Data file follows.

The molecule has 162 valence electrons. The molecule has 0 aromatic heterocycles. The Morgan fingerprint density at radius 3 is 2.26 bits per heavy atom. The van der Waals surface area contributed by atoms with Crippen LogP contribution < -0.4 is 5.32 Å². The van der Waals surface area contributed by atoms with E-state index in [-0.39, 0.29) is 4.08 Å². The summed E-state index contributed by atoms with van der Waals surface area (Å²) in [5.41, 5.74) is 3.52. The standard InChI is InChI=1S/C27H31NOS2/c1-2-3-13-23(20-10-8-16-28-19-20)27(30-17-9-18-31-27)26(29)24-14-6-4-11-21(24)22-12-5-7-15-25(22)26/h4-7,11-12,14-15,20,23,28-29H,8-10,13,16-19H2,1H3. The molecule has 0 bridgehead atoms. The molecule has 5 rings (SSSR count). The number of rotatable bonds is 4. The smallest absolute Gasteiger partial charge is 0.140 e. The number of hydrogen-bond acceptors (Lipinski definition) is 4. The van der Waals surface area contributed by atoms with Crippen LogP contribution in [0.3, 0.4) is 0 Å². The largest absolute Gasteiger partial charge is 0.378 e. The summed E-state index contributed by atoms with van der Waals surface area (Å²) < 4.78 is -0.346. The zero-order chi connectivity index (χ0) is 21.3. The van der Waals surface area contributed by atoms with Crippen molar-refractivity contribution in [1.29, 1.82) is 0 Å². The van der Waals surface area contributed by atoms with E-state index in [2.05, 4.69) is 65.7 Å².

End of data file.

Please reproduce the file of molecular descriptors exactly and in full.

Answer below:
The molecule has 162 valence electrons. The molecule has 0 aromatic heterocycles. The Morgan fingerprint density at radius 3 is 2.26 bits per heavy atom. The van der Waals surface area contributed by atoms with Crippen LogP contribution < -0.4 is 5.32 Å². The van der Waals surface area contributed by atoms with E-state index in [-0.39, 0.29) is 4.08 Å². The summed E-state index contributed by atoms with van der Waals surface area (Å²) in [5.41, 5.74) is 3.52. The standard InChI is InChI=1S/C27H31NOS2/c1-2-3-13-23(20-10-8-16-28-19-20)27(30-17-9-18-31-27)26(29)24-14-6-4-11-21(24)22-12-5-7-15-25(22)26/h4-7,11-12,14-15,20,23,28-29H,8-10,13,16-19H2,1H3. The molecule has 0 bridgehead atoms. The molecule has 5 rings (SSSR count). The number of rotatable bonds is 4. The smallest absolute Gasteiger partial charge is 0.140 e. The number of hydrogen-bond acceptors (Lipinski definition) is 4. The van der Waals surface area contributed by atoms with Crippen LogP contribution in [0.3, 0.4) is 0 Å². The largest absolute Gasteiger partial charge is 0.378 e. The summed E-state index contributed by atoms with van der Waals surface area (Å²) < 4.78 is -0.346. The zero-order chi connectivity index (χ0) is 21.3. The van der Waals surface area contributed by atoms with Crippen molar-refractivity contribution in [1.29, 1.82) is 0 Å². The van der Waals surface area contributed by atoms with E-state index in [2.05, 4.69) is 65.7 Å².